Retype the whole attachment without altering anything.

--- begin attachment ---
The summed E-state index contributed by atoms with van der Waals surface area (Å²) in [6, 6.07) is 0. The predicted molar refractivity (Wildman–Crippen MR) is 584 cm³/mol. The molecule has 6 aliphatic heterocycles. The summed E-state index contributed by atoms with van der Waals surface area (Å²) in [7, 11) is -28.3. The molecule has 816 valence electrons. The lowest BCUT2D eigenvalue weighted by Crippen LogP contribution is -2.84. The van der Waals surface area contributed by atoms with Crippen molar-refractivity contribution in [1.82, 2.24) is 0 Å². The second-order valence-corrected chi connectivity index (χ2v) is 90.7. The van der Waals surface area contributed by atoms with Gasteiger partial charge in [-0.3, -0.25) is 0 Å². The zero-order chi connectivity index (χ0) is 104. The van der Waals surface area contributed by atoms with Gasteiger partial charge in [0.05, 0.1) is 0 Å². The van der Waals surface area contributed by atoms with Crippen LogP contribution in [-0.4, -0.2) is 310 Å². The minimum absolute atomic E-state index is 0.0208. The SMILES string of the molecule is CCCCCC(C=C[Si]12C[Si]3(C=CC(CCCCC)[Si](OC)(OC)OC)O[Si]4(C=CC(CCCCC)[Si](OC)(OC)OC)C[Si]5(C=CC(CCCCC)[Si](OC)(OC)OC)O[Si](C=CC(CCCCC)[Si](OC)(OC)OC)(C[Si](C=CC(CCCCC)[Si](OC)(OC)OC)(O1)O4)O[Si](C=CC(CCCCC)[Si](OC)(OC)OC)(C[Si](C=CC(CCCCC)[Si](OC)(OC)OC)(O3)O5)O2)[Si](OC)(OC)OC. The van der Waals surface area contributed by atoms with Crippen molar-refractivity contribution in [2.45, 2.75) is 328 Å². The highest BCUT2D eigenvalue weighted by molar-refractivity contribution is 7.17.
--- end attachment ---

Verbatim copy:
The summed E-state index contributed by atoms with van der Waals surface area (Å²) in [6, 6.07) is 0. The predicted molar refractivity (Wildman–Crippen MR) is 584 cm³/mol. The molecule has 6 aliphatic heterocycles. The summed E-state index contributed by atoms with van der Waals surface area (Å²) in [7, 11) is -28.3. The molecule has 816 valence electrons. The lowest BCUT2D eigenvalue weighted by Crippen LogP contribution is -2.84. The van der Waals surface area contributed by atoms with Crippen molar-refractivity contribution in [1.82, 2.24) is 0 Å². The second-order valence-corrected chi connectivity index (χ2v) is 90.7. The van der Waals surface area contributed by atoms with Gasteiger partial charge in [-0.3, -0.25) is 0 Å². The zero-order chi connectivity index (χ0) is 104. The van der Waals surface area contributed by atoms with Gasteiger partial charge in [0.05, 0.1) is 0 Å². The van der Waals surface area contributed by atoms with Crippen LogP contribution in [-0.4, -0.2) is 310 Å². The minimum absolute atomic E-state index is 0.0208. The SMILES string of the molecule is CCCCCC(C=C[Si]12C[Si]3(C=CC(CCCCC)[Si](OC)(OC)OC)O[Si]4(C=CC(CCCCC)[Si](OC)(OC)OC)C[Si]5(C=CC(CCCCC)[Si](OC)(OC)OC)O[Si](C=CC(CCCCC)[Si](OC)(OC)OC)(C[Si](C=CC(CCCCC)[Si](OC)(OC)OC)(O1)O4)O[Si](C=CC(CCCCC)[Si](OC)(OC)OC)(C[Si](C=CC(CCCCC)[Si](OC)(OC)OC)(O3)O5)O2)[Si](OC)(OC)OC. The van der Waals surface area contributed by atoms with Crippen molar-refractivity contribution in [2.45, 2.75) is 328 Å². The highest BCUT2D eigenvalue weighted by molar-refractivity contribution is 7.17.